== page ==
“We don’t become geisha because we want our lives to be happy; we become geisha because we have no choice.”

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Life After Life by Kate Atkinson

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Life After Life by Kate Atkinson
Genre: Historical fiction, magical realism
4 stars.

On a snowy winter day in 1910, Ursula is born and dies before she can take her first breath. What follows is a tale of life after life, as Ursula gets chances to live again and again and again, taking radically different paths with each choice as history marches before her and carries her story in its wake.

Well written and engaging, I thoroughly enjoyed Atkinson’s look into the way our choices can change the course of our lives. Atkinson weaves mysteries throughout the book, some of which are answered by later story lines, some that are only hinted at, some that are never answered at all. We watch as Ursula navigates and renavigates decisive moments in her life, waiting as she dodges a mistake she made in a previous life. The characters in Ursula’s life are fleshed out through glimpses of their stories, and I found myself caring about the directions their lives took. I also enjoyed Atkinson’s visceral look into the poignant history of early 20th century Britain–exploring the intense toll both World Wars had on a population.

I found Ursula difficult to relate to, however, and her overall personality to be a bit grating and difficult to understand. I cared a lot more for her mother and her sister than I did for her. I felt that she was a character to be projected upon rather than possessing a distinct personality of her own.

I also felt like there was no real ending to the book. Ursula lives so many lives which go in a number of fascinating directions, but the story just seemed to stop, suddenly and with no real conclusion. Was Ursula’s final life supposed to be her best life? Had she finally reached her full potential as a human being and so she stopped being reborn?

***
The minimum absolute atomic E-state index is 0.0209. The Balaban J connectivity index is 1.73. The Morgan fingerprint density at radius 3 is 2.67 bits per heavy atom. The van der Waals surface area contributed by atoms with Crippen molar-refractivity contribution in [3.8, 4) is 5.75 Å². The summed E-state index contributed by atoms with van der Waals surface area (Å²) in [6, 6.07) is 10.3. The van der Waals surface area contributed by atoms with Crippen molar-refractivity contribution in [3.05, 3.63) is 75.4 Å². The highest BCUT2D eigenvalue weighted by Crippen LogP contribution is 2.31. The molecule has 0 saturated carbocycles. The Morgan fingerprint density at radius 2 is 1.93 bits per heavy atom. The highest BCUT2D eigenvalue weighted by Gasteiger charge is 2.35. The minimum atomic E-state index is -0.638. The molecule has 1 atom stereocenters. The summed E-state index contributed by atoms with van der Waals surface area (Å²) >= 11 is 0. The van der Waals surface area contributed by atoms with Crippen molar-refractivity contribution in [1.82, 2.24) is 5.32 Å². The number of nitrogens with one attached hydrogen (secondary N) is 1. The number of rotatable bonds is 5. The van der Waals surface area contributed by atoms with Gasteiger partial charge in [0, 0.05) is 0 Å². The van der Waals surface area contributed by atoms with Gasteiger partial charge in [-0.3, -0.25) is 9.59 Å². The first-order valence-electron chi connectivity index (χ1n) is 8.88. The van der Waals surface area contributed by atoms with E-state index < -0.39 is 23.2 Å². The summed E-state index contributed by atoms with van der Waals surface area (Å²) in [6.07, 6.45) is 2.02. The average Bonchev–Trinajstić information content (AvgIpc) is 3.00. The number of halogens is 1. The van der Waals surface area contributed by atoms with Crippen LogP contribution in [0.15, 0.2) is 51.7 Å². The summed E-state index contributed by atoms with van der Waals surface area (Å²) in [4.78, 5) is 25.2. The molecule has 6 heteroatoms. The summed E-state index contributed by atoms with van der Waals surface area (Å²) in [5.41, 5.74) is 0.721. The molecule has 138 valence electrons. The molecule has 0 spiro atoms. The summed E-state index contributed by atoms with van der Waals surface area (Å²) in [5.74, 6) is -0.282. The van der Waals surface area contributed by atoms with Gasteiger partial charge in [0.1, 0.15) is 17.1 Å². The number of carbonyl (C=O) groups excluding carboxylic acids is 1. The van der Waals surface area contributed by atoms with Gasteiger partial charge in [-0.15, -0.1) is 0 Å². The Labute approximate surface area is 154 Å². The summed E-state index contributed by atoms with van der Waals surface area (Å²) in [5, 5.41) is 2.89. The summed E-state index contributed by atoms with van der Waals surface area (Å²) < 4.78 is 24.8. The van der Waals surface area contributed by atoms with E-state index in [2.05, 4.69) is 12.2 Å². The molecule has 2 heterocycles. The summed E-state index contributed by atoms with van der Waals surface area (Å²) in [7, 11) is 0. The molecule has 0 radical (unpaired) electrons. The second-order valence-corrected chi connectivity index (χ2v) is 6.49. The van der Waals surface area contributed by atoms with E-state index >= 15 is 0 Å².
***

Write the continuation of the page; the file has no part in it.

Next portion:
Despite those questions, I highly enjoyed Atkinson’s book, the way she wove history through the story, and left her audience rooting for Ursula and the choices she makes in life.

Top 5 Wednesday: Children’s Books

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There were SO many books I adored as a kid. My reading game was never higher than when I was aged 9-12, because back then I actually had the time to read and it was really only school that got in my way. But here are the top five children’s series/books that come to mind. I tried to stick to books that I don’t see often on these lists. Continue reading

Book Con 2017 Book Haul/TBR

Wow. I spent this past weekend at Book Con in NYC and as a first timer I was completely overwhelmed. But it was also SO MUCH FUN. I wasn’t expecting the sheer amount of people, of insanity, of waiting in line, or the plethora of FREE ARC’s I was privy too. Not only that, but the connections you make with other readers, with other aspiring authors, and, as a blogger, with publicists was beyond my wildest dreams. I drove down to NYC from Michigan with Sierra of Quest Reviews and Laura of Laura Luna Books and we had an absolute blast finding other people like us. So, there will be a more comprehensive post on Book Con sometime in the next week, but for now I wanted to focus on the incredible haul I acquired in the two days of Book Con.

 

books Continue reading